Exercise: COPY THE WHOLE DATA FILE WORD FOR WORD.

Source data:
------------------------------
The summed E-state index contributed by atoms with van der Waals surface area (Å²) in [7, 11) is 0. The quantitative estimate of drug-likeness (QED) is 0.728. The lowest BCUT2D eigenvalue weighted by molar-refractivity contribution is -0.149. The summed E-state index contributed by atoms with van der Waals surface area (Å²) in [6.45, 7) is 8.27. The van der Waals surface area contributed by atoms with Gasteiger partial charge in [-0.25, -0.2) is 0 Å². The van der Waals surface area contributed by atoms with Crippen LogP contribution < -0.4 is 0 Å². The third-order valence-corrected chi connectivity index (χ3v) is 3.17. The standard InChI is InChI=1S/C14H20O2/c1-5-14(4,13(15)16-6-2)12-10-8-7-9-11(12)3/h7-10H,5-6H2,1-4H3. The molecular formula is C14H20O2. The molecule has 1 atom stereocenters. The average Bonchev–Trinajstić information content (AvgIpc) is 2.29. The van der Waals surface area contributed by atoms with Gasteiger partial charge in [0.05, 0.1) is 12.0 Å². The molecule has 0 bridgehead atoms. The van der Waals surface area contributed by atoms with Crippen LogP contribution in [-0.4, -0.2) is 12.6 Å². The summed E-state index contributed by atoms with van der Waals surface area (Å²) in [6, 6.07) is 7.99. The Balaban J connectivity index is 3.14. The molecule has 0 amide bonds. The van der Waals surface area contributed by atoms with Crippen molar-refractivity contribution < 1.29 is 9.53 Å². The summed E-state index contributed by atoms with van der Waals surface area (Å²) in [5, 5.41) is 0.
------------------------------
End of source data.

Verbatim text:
The summed E-state index contributed by atoms with van der Waals surface area (Å²) in [7, 11) is 0. The quantitative estimate of drug-likeness (QED) is 0.728. The lowest BCUT2D eigenvalue weighted by molar-refractivity contribution is -0.149. The summed E-state index contributed by atoms with van der Waals surface area (Å²) in [6.45, 7) is 8.27. The van der Waals surface area contributed by atoms with Gasteiger partial charge in [-0.25, -0.2) is 0 Å². The van der Waals surface area contributed by atoms with Crippen LogP contribution < -0.4 is 0 Å². The third-order valence-corrected chi connectivity index (χ3v) is 3.17. The standard InChI is InChI=1S/C14H20O2/c1-5-14(4,13(15)16-6-2)12-10-8-7-9-11(12)3/h7-10H,5-6H2,1-4H3. The molecular formula is C14H20O2. The molecule has 1 atom stereocenters. The average Bonchev–Trinajstić information content (AvgIpc) is 2.29. The van der Waals surface area contributed by atoms with Gasteiger partial charge in [0.05, 0.1) is 12.0 Å². The molecule has 0 bridgehead atoms. The van der Waals surface area contributed by atoms with Crippen LogP contribution in [-0.4, -0.2) is 12.6 Å². The summed E-state index contributed by atoms with van der Waals surface area (Å²) in [6, 6.07) is 7.99. The Balaban J connectivity index is 3.14. The molecule has 0 amide bonds. The van der Waals surface area contributed by atoms with Crippen molar-refractivity contribution < 1.29 is 9.53 Å². The summed E-state index contributed by atoms with van der Waals surface area (Å²) in [5, 5.41) is 0.